Review Summary: Now and then, the shadow remains.
I have seen my fair share of winters at this time and age. Rays of sunshine gently melting the snow, branches trembling to the soft touch of the morning wind, and thin layers of ice carefully fracturing under the fickle weight of fallen leaves... I've learnt through the years to gaze upon the timeless landscape while breathing it all, patiently, as if it was my last breath in the presence of such an overwhelming splendor. Now and then, like nothing has changed, while drifting astray from my thoughts as I feel them being torn apart from my conscience by every single note and beat from Caspian's latest release.
Now and then, On Circles
It's in this fictional setting, the proper one, where I find myself gravitating around the follow up to that blissful cornerstone for the genre that was 2015's Dust and Disquiet
, refraining from falling into pointless comparisons, because that was then, and this is now. And even Philip Jamieson (guitar, vocals) repels the tempting thought, neglecting evolution as some sort of mandatory requirement for the future, peeling off the importance of the continuum for a band like Caspian, who prefer to work it out in an environment where everything is far simpler, and at the same time, fiercely effective.
It seems that with On Circles
, there was no intent in doing anything different, or better. Instead, it was just natural order, applied to the way the band writes, carving out the rot of ambition and leaving the essence of their music barely untouched, sustained by what is just a long-time running friendship. "Wildblood" proves this in no time. My mouth forms a stupid smirk of joy when the distant cries of a sax and the dystopian soundscape are shattered by a crushing wave of guitars splashing my ears with a single, perfect note. This is the Caspian we know and love, back, as good as ever. The drums slowly surface, and the record starts its pace, like a colossus rising from an avalanche, first with firm step and then with grace and refinement. The work on the drums specially, is magnificent, both thanks to new hard hitter Justin Forrest and to Will Yip's immense production.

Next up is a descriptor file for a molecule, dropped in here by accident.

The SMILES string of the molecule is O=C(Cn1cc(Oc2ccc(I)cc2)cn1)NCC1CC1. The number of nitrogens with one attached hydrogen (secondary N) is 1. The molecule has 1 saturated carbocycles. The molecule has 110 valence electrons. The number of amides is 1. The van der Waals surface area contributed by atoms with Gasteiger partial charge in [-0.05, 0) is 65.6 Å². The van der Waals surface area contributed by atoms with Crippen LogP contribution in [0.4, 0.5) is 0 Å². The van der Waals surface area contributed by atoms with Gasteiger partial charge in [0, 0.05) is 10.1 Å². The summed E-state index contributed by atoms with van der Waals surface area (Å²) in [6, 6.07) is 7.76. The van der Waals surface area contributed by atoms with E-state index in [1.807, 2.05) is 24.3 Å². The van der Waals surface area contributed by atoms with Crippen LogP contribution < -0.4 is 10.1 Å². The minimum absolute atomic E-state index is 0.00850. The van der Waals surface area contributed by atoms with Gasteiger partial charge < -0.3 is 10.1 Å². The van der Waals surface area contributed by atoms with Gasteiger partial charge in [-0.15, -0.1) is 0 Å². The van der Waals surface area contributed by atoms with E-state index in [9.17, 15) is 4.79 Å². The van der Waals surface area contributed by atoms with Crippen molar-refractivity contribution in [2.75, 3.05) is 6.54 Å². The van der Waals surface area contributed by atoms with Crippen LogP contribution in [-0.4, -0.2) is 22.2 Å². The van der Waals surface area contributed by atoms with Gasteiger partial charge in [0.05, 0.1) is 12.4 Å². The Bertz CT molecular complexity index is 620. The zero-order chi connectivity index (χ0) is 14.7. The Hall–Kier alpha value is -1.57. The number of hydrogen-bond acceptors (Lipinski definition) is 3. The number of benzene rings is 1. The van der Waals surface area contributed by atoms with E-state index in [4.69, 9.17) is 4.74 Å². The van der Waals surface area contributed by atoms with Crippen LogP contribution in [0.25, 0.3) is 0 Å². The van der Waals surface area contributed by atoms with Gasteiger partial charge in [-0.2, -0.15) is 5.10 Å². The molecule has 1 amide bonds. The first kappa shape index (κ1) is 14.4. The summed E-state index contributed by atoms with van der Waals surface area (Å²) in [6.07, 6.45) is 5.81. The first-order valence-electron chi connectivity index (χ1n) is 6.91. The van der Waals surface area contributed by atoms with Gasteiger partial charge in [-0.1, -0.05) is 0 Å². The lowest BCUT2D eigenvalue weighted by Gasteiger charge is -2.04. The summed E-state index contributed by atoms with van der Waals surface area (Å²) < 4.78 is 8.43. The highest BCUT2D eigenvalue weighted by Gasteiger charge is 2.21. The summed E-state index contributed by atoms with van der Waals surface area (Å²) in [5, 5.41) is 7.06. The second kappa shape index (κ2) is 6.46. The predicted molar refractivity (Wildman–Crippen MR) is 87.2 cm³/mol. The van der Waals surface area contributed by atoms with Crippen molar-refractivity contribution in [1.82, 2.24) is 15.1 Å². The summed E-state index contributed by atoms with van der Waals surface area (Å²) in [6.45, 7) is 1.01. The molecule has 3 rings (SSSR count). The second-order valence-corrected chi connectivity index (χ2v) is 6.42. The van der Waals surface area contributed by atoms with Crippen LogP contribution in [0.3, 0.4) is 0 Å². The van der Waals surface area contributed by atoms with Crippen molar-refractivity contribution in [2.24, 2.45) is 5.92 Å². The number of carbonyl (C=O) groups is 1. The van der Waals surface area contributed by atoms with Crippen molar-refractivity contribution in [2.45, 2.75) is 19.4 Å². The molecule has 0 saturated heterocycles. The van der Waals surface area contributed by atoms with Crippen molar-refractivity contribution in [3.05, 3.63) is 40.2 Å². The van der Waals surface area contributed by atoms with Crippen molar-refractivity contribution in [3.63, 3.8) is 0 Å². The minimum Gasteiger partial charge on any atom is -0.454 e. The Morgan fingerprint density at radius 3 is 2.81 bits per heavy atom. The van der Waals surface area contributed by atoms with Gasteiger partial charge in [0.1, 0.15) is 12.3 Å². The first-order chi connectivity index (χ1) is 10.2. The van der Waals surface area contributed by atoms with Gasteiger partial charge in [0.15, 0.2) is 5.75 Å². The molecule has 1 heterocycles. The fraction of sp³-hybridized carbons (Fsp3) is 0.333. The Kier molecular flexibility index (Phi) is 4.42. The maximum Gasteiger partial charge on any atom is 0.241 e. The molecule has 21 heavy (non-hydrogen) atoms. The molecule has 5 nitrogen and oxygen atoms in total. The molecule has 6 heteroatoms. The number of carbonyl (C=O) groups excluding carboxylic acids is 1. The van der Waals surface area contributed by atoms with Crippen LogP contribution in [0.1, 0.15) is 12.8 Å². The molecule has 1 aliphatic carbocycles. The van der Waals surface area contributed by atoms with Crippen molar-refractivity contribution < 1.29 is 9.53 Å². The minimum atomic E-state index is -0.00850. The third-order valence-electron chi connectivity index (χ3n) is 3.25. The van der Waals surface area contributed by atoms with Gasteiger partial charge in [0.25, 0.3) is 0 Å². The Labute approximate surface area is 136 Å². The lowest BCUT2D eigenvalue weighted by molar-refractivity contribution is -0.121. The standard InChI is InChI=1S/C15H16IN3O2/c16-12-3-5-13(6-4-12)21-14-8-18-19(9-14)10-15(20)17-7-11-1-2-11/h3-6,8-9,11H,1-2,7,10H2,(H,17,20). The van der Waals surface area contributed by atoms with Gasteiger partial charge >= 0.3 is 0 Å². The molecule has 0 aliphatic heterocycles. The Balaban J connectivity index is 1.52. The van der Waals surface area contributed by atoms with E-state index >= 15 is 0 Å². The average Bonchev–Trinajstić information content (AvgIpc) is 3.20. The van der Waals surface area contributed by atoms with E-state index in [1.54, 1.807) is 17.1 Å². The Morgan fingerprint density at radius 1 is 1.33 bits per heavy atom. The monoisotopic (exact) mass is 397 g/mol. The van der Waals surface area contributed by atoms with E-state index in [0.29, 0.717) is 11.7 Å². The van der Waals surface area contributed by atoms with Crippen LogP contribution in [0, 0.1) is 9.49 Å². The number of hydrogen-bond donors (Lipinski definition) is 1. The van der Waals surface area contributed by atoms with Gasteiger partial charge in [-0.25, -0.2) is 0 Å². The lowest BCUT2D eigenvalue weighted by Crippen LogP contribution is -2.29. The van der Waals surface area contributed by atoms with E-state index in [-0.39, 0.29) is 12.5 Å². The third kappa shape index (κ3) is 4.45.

"Flowers of Light" paints the album of a different color. Free from the cold hands of winter, it becomes a blooming ecstasy celebrating some sort of musical spring in which the band collectively pleasure themselves in fraternal unison. And then comes the quiet of night, and the first surprise of On Circles
. Kyle Durfey, from post-hardcore brotherhood Pianos Become The Teeth, immediately floors my judgement with a beautiful vocal performance in "Nostalgist". Caspian here chrysalises into a different entity for a moment, mirroring bands like The Appleseed Cast, recreating something of their own while making past and present coalesce to form a truly breathtaking tune.
The middle section of On Circles
treats euphoria with a wiser tone. "Division Blues" starts calmly, allowing acoustic guitars, chiming bells and a myriad of echoing notes to build up one of the best crescendos of the album, a craft to which Caspian has devoted themselves fervently over the years, as those last seconds of the track show with epic rapture. "Onsra" is significantly more serene, along with "Division Blues", Caspian find themselves gliding over the sands of a mild summer like a breeze. You can almost feel the tide rising in the last seconds of "Onsra", ultimately contained before unleashing the storm that is "Collapser". Those of you rising your fist to the sky craving for the harder side of Caspian will be compensated with a flood of riffs. The four-minute typhoon wreaks havoc with unrelenting force, shaking mountains like they were made from silk.
Approaching the end of this journey through the seasons there is "Ishmael", the longest track of the album, a pacifying lullaby conducted by guest cello player Jo Quail that evokes the crimson tones of autumn, the nurturing scent of wet soil in the air after the rain. The melodies weaved here by Caspian are genuine, skillfully interlaced with Quail's cello, ascending to a summit of post rock majesty and cascading down like a stream through the forest, sundered into countless brooks that flow into the intimate warmth of the closing "Circles on Circles". This is a song that makes a little history for Caspian, and it does so by having the very own Philip Jamieson, acoustic in hand, delivering a delightful vocal performance for a song that feels more like the post rock twin of Bon Iver than the similar affair they had with Tanner Merritt from O'Brother for the blissful "Run Dry", back in the days of Dust and Disquiet
With On Circles
, Caspian has managed to distil a mighty brew for their collection, an album that doesn't fall into the unfathomable and often too dense lengths of the genre, but that chooses instead to keep things compact, far more inviting to iterate along its forgiving length, while still allowing for heart racing finales and unraveling instrumental passages. Now and then, and after countless spins, Caspian's shadow remains.